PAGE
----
A Bacterial-Derived Metabolite and Anxiety in Autism and Schizophrenia

Readers with (or who have family members with) anxiety issues, autism, or schizophrenia, please pay special attention to today’s post.  I have feeling that this is a really significant finding.

Researchers at Cal Tech (along with colleagues at Stanford and other major California Universities) have discovered that a small gut-bacterial-derived metabolite seems to be very much an activator of anxiety behaviors.[i]  They started, of course, looking at a rodent model.  Several years back, researchers in their lab had noted that a metabolite of the bacterial microbiome called 4-ethylphenyl sulfate, or 4EPS, which is readily absorbed into the blood stream in both humans and mice, was at much higher levels in mice with altered neurological development – especially in mice that presented with rodent models of autism and schizophrenia.  While other metabolites also differed in the animal guts, 4EPS was by far the most altered.  And when they looked at humans, in a study of 231 people, 4EPS was found to bey 7X higher in children with autism than non-autistic controls!

In this most recent work, published last week in the eminent journal, Nature, the scientists compared two groups of mice, one of which was colonized with 2 kinds of bacteria that were engineered to produce 4EPS.  The control mice were also colonized with the same 2 bacterial species, but normal ones, not engineered to produce 4EPS.  The mice were then introduced to a novel environment to see what would happen. The former set, the 4EPS ones, did not normally explore their new environments and spent much of their time  hiding, as compared to the controls.  Brain scans of the 4EPS mice showed that the regions of the brain associated with fear and anxiety were more activated, and to boot, there were changes in brain activity and functional connectivity.  Cells in the altered regions, called oligodendrocytes, which produce myelin (the protective coating – like insulation – around neurons and nerve fibers) were different.  The oligodendrocytes were less mature and produced less myelin, leading to thinner myelin sheathes around nerves: “Accordingly, we observed that mice exposed to 4EPS displayed anxiety-like behaviours, and pharmacological treatments that promote oligodendrocyte differentiation prevented the behavioural effects of 4EPS.”

Now for the good news, which you may have just spotted:  when the 4EPS mic were treated with a drug known to increase myelin production in oligodendrocytes, the mice regained normal production of myelin and returned to normal behavior![iii]  I do not as yet have the name of that medication – I’m waiting for the full text of the paper to arrive and will fill you in on that when it does.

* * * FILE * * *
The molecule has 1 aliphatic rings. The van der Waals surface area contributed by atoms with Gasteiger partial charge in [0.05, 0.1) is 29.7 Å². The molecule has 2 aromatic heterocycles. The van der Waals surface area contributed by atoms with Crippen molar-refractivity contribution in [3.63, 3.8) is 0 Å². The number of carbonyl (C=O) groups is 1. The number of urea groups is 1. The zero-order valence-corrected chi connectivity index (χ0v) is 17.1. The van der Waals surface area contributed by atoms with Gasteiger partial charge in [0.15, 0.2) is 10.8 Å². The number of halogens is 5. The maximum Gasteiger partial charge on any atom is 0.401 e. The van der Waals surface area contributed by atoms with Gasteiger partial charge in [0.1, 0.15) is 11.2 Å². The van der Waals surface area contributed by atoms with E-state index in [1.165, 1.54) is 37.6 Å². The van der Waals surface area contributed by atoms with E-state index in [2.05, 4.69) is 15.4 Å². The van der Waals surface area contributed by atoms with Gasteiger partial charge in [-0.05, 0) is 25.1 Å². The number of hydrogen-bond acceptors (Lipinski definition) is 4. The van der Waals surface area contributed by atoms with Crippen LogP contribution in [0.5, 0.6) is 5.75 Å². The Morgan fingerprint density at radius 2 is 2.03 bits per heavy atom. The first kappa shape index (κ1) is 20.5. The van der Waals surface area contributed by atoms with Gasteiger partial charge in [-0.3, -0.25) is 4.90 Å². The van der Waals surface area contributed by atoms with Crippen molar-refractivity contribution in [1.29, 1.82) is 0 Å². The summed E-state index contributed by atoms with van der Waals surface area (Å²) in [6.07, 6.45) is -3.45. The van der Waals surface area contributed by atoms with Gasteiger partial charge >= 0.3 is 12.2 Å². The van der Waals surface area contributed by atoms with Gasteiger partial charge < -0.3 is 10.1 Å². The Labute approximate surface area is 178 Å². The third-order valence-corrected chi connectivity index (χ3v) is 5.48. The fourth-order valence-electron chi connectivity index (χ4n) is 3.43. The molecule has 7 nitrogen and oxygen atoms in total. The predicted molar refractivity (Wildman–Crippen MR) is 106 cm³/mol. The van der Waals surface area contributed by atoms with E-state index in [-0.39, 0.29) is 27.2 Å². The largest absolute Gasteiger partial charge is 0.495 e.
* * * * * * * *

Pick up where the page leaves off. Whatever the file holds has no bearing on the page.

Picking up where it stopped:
But Jude, you’re thinking, this was in mice!  How does this apply to us humans?!  Wait for it….

A second study, also performed by one of the lead authors of the above paper (this one published last week as well, in Nature Medicine) showed that giving mice an oral medication called Kremezin, which is an FDA approved drug for the treatment of chronic renal failure, is highly effective in treating this issue as well.[ii]  It was so effective on rodents, and is so safe, that the scientists were immediately permitted to try it in a small pilot study on humans – 30 individuals with autism. I did a lot of snooping around, and found that Kremezin  seems to be basically a high-powered form of activated charcoal:  it is capable of absorbing even small molecules, including bacterial-derived metabolites, including 4EPS, in the gut before they have a chance to make their way into the blood.

In both mice and humans, 8 weeks of Kremezin (given 3x per day) led to reduced levels of 4EPS in both the blood and urine, and decreased both anxiety and irritability:  ”AB-2004 was shown to have good safety and tolerability across all dose levels, and no drug-related serious adverse events were identified. Significant reductions in specific urinary and plasma levels of gut bacterial metabolites were observed between baseline and end of AB-2004 treatment, demonstrating likely target engagement. Furthermore, we observed improvements in multiple exploratory behavioral endpoints [in mice], most significantly in post hoc analysis of anxiety and irritability, as well as GI health, after 8 weeks of treatment [in both mice and humans].”

Kremezin is available from Japanese pharmacies, if anyone is interested in trying it.


[i] Needham, B.D., Funabashi, M., Adame, M.D. et al. A gut-derived metabolite alters brain activity and anxiety behaviour in mice. Nature (2022). https://doi.org/10.1038/s41586-022-04396-8

[ii] Stewart Campbell, A., Needham, B.D., Meyer, C.R. et al. Safety and target engagement of an oral small-molecule sequestrant in adolescents with autism spectrum disorder: an open-label phase 1b/2a trial. Nat Med (2022). https://doi.org/10.1038/s41591-022-01683-9

[iii] https://www.sciencedaily.com/releases/2022/02/220214121254.htm



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